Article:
Support for carers in the workplace should be a business priority

Rachael Saunders, Age at Work Director, Business in the Community speaks of the actions that can be taken to support carers in the workplace. 


Earlier this week a CIPD report found that only 34% of employers have a working carers policy, and 38% do not have any policies to support working carers or plans to develop one. This is a huge oversight for employers, who risk losing out on experience and skills of employees with caring responsibilities.

We know that 12% of employees in the UK have a caring responsibility of some sort, and that the majority of carers are aged 50-64. And, as the population ages and older workers take on further caring responsibilities (such as those squeezed between caring for their grandchildren and their elderly parents), the number is only likely to increase. Many of these carers are also likely to be dealing with their own long-term health conditions – half of all working people over 50 have a chronic health condition.

However, a lack of support for working carers can mean they struggle to balance their work and their caring responsibilities. Our ‘Missing Million’ report found that being unable to manage these competing demands is one of the biggest reasons for people over 50 leaving the workplace early. This exodus of talent could potentially have a significant impact on employers, as many of these employees will have skills and experiences that could be hugely beneficial for their co-workers and for organisations as a whole.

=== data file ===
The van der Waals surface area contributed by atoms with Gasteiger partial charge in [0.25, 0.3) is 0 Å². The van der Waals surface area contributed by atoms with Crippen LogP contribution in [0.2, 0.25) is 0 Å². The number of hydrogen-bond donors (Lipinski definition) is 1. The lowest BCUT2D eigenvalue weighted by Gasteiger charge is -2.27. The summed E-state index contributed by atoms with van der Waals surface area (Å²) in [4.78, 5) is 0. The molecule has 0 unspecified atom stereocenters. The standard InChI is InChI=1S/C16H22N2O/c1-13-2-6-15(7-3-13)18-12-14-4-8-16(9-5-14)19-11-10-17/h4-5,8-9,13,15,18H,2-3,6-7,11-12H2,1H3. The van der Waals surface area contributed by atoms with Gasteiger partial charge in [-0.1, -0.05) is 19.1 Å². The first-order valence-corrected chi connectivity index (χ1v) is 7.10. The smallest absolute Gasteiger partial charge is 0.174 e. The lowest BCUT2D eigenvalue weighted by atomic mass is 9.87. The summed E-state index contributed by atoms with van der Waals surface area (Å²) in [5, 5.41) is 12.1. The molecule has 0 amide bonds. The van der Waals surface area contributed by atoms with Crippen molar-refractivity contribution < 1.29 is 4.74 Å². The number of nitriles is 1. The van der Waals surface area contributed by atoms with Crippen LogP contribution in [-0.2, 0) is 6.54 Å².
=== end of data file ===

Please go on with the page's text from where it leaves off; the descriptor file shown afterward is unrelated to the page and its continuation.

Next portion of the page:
So what can employers do to retain the working carers within their organisations and provide them with the support they need? We recommend the following actions:

  • Introducing carers’ networks, carers’ leave and support for elder care as an employee benefit.
  • Creating workplace care champions to increase visibility of carers in your organisation and role model balancing work and care.
  • Embedding carers in family-friendly and work-life balance policies and in health and wellbeing initiatives.
  • Offering flexible working arrangements for working carers to help them manage work and caring responsibilities.

Caring responsibilities can be hugely demanding, but employees shouldn’t feel pressured to make a choice between their work and their home life. Instead, by providing support to help working carers stay in their jobs, employers can ensure they retain their top talent and continue to gain from their knowledge. Putting a working carers’ policy in place is a key step to doing just that.